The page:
Furthermore, as chargers handle larger quantities of power and are programmed for tighter control and greater safety, control algorithms need to become increasingly complex in order to accurately regulate output voltages.
With SiC and GaN transistor devices increasingly pushing switching frequencies up to the hundreds of kHz or even to MHz speeds, processors have to be used that can run the gate drivers at matching speeds, as well as handle the complex control algorithms and critical information stream from the charger stages.
The choice of control system in power converters tends to come down to microcontroller units (MCUs) or digital signal processors (DSPs).
The former, being multi-core ICs, tend to be optimised for flexible subsystem integration. That means they can quickly be loaded with a wide range of software algorithms, lending them well towards controlling PFCs, DC-DC converters and the charging station at the same time.
However, they are not necessarily adapted for critical factors specific to electric powertrains, particularly for high-frequency calculations. DSPs on the other hand are designed to be much faster for integer mathematics, floating-point operations and other numerical data-focused processes than MCUs.
Microcontrollers can be loaded with software designed to perform these functions, but they can still face bottlenecks in terms of how quickly the software can process complex control tasks for high frequency switching, often being limited to between 10 and 20 kHz. As a result, DSPs have become the standard for many power converters’ control systems, and there are also some designs based on field programmable gate arrays (FPGAs), as they are architecturally similar to DSPs.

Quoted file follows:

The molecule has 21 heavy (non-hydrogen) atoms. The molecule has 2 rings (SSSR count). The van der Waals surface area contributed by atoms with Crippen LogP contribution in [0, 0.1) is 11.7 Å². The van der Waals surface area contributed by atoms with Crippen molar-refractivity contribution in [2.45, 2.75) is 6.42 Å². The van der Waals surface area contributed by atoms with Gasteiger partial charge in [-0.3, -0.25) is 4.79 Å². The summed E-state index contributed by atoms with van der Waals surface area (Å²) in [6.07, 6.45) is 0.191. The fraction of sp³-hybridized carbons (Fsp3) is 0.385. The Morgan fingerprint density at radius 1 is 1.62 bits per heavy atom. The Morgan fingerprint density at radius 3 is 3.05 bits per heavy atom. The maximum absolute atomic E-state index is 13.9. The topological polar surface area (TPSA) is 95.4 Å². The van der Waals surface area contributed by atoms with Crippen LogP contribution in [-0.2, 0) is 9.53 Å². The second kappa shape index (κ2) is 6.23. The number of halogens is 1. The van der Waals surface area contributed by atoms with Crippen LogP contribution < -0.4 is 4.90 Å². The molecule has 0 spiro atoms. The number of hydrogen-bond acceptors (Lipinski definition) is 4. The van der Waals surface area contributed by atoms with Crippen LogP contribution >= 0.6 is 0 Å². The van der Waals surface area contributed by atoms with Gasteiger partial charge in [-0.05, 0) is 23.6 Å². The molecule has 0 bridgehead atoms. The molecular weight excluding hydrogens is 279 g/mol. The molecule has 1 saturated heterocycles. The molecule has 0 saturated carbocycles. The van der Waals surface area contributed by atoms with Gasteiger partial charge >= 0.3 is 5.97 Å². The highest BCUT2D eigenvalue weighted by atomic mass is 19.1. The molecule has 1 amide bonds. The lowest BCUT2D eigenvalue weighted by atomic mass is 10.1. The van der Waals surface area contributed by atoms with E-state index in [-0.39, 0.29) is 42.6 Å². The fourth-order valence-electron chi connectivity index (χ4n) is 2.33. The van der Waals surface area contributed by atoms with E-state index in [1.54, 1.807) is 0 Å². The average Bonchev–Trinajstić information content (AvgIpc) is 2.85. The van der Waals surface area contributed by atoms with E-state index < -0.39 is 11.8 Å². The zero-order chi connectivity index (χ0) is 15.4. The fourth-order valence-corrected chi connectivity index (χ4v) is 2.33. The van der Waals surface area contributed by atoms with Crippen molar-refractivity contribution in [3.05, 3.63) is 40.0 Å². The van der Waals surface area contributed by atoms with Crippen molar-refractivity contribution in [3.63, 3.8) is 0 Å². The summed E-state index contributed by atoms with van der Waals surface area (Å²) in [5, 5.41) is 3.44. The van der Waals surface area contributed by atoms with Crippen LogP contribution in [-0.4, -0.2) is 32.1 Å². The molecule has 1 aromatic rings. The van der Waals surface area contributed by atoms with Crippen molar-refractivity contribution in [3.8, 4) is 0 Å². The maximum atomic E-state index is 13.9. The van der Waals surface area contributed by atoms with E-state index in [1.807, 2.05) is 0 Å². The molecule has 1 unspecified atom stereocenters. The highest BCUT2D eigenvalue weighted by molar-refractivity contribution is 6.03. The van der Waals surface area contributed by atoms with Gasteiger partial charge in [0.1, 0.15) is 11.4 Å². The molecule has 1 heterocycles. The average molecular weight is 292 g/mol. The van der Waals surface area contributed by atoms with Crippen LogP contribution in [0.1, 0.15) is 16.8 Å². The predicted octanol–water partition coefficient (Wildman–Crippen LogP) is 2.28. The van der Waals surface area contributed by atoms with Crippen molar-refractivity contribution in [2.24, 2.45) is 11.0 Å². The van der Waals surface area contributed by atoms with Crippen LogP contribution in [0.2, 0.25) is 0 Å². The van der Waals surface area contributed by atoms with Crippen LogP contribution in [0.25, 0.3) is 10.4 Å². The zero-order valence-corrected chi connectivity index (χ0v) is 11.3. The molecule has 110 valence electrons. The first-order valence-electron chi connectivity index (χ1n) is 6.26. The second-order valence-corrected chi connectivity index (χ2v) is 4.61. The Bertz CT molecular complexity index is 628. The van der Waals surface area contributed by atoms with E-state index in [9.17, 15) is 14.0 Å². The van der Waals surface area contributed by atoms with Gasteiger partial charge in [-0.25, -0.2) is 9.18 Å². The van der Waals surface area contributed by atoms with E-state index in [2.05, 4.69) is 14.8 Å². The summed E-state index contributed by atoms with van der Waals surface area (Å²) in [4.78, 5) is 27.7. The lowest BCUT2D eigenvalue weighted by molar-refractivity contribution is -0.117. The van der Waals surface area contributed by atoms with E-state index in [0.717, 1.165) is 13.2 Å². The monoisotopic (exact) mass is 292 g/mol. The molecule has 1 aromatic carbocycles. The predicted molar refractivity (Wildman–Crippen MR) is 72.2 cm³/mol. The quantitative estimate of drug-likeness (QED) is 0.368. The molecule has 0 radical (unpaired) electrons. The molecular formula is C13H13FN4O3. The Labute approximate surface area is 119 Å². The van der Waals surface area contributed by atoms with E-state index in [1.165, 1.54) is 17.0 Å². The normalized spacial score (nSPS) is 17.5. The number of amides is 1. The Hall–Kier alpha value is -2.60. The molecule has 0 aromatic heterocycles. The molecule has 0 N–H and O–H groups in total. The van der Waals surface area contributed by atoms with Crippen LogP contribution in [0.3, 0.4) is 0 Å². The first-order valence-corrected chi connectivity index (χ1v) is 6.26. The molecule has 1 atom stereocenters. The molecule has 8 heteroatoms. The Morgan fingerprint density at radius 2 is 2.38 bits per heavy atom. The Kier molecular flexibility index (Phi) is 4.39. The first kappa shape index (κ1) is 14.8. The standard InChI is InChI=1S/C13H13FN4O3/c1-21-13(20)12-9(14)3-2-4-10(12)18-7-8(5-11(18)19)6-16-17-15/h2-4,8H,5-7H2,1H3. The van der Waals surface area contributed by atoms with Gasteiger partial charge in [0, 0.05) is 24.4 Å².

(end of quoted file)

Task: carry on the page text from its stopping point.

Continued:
Further creative routes to precise high-frequency charger control can be found throughout the industry. One approach takes a combination of a standard CPU with a flexible logic unit (FLU), which works in a similar way to an FPGA. It features programmable logic designed for autonomously acquiring highfrequency data inputs as well as handling the high-frequency control algorithms required for EVs. Automotive constraints and safety requirements are also accounted for in the design process.